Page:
If I Stay by Gayle Forman Um, sob city guys. This whole book was an absolute downer–albeit an enjoyable (sorry if that’s weird), well-written downer. The very (very) short book follows 17-year-old Mia after a catastrophic car accident changes her life forever. It’s written through the eyes of Mia in “limbo” in the hospital, as she tries to decide whether she should live or let go (I told you it was dark). Honestly I don’t have much to say about this book other than that it was good–there wasn’t a ton of character development and I was left feeling sad and not really wishing that it was any longer. I feel like the short length of it really lent well to the story–it was just a slice of Mia’s life, and it had a rushed sense of urgency because she needed to decide–fast–whether or not she was going to live. It definitely made me hug my family a little tighter (and search Netflix for a funny comedy to watch after). Rating: 6.7 out of 10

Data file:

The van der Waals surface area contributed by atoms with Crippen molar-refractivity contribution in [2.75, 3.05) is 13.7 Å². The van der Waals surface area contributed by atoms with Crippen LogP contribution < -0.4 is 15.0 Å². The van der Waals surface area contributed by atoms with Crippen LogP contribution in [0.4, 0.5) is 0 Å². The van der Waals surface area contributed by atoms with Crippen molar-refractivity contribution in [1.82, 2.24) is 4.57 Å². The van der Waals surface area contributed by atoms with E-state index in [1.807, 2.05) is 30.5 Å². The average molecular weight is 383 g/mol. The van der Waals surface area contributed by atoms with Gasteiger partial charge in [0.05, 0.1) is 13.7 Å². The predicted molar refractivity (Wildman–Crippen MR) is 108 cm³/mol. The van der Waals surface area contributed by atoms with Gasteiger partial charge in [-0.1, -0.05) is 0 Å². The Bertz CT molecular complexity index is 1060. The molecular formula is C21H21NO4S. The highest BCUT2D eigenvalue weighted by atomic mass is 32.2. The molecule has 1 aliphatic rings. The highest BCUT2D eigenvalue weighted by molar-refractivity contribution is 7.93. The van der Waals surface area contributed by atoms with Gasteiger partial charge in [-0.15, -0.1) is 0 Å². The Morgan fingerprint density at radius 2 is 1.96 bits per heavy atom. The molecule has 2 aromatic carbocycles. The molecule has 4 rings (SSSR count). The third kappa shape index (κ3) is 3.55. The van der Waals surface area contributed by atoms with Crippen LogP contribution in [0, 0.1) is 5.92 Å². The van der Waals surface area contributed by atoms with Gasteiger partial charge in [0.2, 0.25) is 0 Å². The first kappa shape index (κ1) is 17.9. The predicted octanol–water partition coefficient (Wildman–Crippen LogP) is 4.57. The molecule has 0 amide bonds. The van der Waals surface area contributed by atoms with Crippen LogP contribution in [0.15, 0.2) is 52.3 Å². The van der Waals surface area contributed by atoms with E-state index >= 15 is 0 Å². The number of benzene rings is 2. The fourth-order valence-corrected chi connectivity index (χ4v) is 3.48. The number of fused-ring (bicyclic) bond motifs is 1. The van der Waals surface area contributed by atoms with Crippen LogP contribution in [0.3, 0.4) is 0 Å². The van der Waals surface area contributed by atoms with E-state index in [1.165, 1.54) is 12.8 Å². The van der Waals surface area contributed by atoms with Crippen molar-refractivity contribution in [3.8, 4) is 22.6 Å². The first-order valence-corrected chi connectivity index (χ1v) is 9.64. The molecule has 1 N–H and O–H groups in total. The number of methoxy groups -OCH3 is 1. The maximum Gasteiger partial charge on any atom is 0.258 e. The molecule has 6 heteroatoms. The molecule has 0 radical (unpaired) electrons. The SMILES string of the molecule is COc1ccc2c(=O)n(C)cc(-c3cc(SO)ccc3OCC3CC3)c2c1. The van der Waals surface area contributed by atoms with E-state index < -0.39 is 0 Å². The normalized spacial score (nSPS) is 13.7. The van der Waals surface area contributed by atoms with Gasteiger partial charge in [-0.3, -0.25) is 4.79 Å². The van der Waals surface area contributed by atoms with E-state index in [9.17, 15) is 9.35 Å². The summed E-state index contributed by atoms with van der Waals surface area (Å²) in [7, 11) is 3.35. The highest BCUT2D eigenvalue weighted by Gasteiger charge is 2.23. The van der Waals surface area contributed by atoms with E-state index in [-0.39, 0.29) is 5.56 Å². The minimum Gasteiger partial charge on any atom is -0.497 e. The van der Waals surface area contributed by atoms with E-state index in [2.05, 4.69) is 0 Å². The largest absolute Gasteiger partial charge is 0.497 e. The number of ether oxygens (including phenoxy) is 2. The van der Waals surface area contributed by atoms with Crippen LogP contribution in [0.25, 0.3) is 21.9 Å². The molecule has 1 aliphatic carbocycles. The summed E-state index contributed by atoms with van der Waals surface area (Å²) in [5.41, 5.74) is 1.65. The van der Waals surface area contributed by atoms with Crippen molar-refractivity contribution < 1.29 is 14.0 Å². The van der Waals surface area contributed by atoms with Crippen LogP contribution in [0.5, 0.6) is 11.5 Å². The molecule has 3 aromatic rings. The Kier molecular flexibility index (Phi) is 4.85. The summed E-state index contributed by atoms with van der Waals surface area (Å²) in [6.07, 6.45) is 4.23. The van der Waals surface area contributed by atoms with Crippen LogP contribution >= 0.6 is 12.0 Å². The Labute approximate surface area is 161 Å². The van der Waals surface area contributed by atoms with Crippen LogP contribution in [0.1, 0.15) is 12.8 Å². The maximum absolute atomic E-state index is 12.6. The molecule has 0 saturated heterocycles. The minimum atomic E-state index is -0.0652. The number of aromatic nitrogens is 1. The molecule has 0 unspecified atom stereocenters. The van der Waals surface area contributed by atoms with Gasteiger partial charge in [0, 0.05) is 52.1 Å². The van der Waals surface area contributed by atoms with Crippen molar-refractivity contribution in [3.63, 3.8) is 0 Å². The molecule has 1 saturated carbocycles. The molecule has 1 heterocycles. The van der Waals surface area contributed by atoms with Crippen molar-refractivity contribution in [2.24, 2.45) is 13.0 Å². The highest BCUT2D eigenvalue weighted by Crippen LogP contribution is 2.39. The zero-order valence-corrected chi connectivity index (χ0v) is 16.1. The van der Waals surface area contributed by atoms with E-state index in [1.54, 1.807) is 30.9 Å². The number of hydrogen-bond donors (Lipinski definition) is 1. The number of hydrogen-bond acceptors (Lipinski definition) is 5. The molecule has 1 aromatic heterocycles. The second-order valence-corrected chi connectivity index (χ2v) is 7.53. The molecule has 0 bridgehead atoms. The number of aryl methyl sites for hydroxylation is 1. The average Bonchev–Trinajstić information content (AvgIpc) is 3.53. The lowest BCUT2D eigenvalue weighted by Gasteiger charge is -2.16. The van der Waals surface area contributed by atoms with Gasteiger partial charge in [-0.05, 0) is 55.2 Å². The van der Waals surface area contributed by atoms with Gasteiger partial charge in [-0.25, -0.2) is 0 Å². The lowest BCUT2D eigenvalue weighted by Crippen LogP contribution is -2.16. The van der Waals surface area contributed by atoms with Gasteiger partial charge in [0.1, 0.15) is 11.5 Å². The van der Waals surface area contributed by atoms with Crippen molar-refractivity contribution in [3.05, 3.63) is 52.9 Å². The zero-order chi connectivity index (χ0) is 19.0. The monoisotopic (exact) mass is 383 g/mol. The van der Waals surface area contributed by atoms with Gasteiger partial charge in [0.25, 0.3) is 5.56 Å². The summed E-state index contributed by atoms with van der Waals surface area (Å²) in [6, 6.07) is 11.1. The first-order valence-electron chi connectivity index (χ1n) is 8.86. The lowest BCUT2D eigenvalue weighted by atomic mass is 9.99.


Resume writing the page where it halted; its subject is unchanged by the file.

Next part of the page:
Dirty Love, by Andre Dubus III This was a good one. Dubus, who wrote House of Sand and Fog, turns his prose into short stories for Dirty Love and they’re just that–a bit dirty, a bit gritty, a bit salacious and packed to the brim with engaging, intriguing characters. Truthfully, books with mini-stories in them rarely appeal to me–I like following a character from start to finish–but this was different. I felt that, while Dubus left some of the character’s stories unfinished in the traditional sense, they all had a sense of finality to them that satisfied me. They all center around love, but certainly not the butterflies and sunshine type–there’s loss, there’s love for all the wrong reasons, there’s betrayal. Each character is consumed in different ways with the acquisition of love, while simultaneously trying to escape the gravity that comes with the emotion. I think my favorite story was that of Marla’s, an overweight woman experiencing her first real relationship–Dubus so perfectly wrote the very nuances that are present when a relationship is slowly-but-surely disintegrating. No matter the character though, Dubus was able to embody them perfectly…it wasn’t one author trying to take a stab a lot of different characters–it was a bunch of real (or, what felt like real) lives spilling onto the pages, told only the way that person could tell them. I really loved it. Rating: 9.5 out of 10